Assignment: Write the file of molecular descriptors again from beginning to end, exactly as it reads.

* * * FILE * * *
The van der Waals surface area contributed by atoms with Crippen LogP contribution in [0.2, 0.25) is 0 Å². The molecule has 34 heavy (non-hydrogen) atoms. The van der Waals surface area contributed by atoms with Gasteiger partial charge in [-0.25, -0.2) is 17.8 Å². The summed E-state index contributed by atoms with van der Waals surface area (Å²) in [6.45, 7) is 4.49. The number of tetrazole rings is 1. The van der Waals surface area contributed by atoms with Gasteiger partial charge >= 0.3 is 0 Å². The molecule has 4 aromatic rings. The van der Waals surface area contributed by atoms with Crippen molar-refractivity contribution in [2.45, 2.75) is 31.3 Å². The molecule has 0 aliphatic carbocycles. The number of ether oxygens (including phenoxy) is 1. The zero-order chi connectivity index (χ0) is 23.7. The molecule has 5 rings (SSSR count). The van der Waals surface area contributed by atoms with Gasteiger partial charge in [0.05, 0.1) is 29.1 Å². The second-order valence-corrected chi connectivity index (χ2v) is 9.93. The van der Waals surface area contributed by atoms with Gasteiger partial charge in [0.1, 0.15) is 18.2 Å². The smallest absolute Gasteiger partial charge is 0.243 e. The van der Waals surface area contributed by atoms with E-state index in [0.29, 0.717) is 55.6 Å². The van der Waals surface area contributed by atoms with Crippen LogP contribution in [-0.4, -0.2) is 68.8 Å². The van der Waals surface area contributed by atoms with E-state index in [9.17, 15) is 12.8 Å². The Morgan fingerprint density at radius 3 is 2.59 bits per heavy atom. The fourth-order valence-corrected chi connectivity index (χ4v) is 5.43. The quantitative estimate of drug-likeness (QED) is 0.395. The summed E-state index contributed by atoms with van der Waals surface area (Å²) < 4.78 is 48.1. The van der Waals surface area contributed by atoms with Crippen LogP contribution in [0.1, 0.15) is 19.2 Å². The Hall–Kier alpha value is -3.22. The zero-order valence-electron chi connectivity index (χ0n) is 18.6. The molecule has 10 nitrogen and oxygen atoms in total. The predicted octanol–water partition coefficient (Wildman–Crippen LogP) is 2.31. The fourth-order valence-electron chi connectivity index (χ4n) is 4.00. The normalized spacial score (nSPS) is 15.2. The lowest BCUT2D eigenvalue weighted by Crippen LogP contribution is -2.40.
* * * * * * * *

The van der Waals surface area contributed by atoms with Crippen LogP contribution in [0.2, 0.25) is 0 Å². The molecule has 34 heavy (non-hydrogen) atoms. The van der Waals surface area contributed by atoms with Gasteiger partial charge in [-0.25, -0.2) is 17.8 Å². The summed E-state index contributed by atoms with van der Waals surface area (Å²) in [6.45, 7) is 4.49. The number of tetrazole rings is 1. The van der Waals surface area contributed by atoms with Gasteiger partial charge >= 0.3 is 0 Å². The molecule has 4 aromatic rings. The van der Waals surface area contributed by atoms with Crippen molar-refractivity contribution in [2.45, 2.75) is 31.3 Å². The molecule has 0 aliphatic carbocycles. The number of ether oxygens (including phenoxy) is 1. The zero-order chi connectivity index (χ0) is 23.7. The molecule has 5 rings (SSSR count). The van der Waals surface area contributed by atoms with Gasteiger partial charge in [0.05, 0.1) is 29.1 Å². The second-order valence-corrected chi connectivity index (χ2v) is 9.93. The van der Waals surface area contributed by atoms with Gasteiger partial charge in [0.1, 0.15) is 18.2 Å². The smallest absolute Gasteiger partial charge is 0.243 e. The van der Waals surface area contributed by atoms with E-state index in [0.29, 0.717) is 55.6 Å². The van der Waals surface area contributed by atoms with Crippen LogP contribution in [-0.4, -0.2) is 68.8 Å². The van der Waals surface area contributed by atoms with E-state index in [9.17, 15) is 12.8 Å². The Morgan fingerprint density at radius 3 is 2.59 bits per heavy atom. The fourth-order valence-corrected chi connectivity index (χ4v) is 5.43. The quantitative estimate of drug-likeness (QED) is 0.395. The summed E-state index contributed by atoms with van der Waals surface area (Å²) < 4.78 is 48.1. The van der Waals surface area contributed by atoms with Crippen LogP contribution in [0.1, 0.15) is 19.2 Å². The Hall–Kier alpha value is -3.22. The zero-order valence-electron chi connectivity index (χ0n) is 18.6. The molecule has 10 nitrogen and oxygen atoms in total. The predicted octanol–water partition coefficient (Wildman–Crippen LogP) is 2.31. The fourth-order valence-electron chi connectivity index (χ4n) is 4.00. The normalized spacial score (nSPS) is 15.2. The lowest BCUT2D eigenvalue weighted by Crippen LogP contribution is -2.40.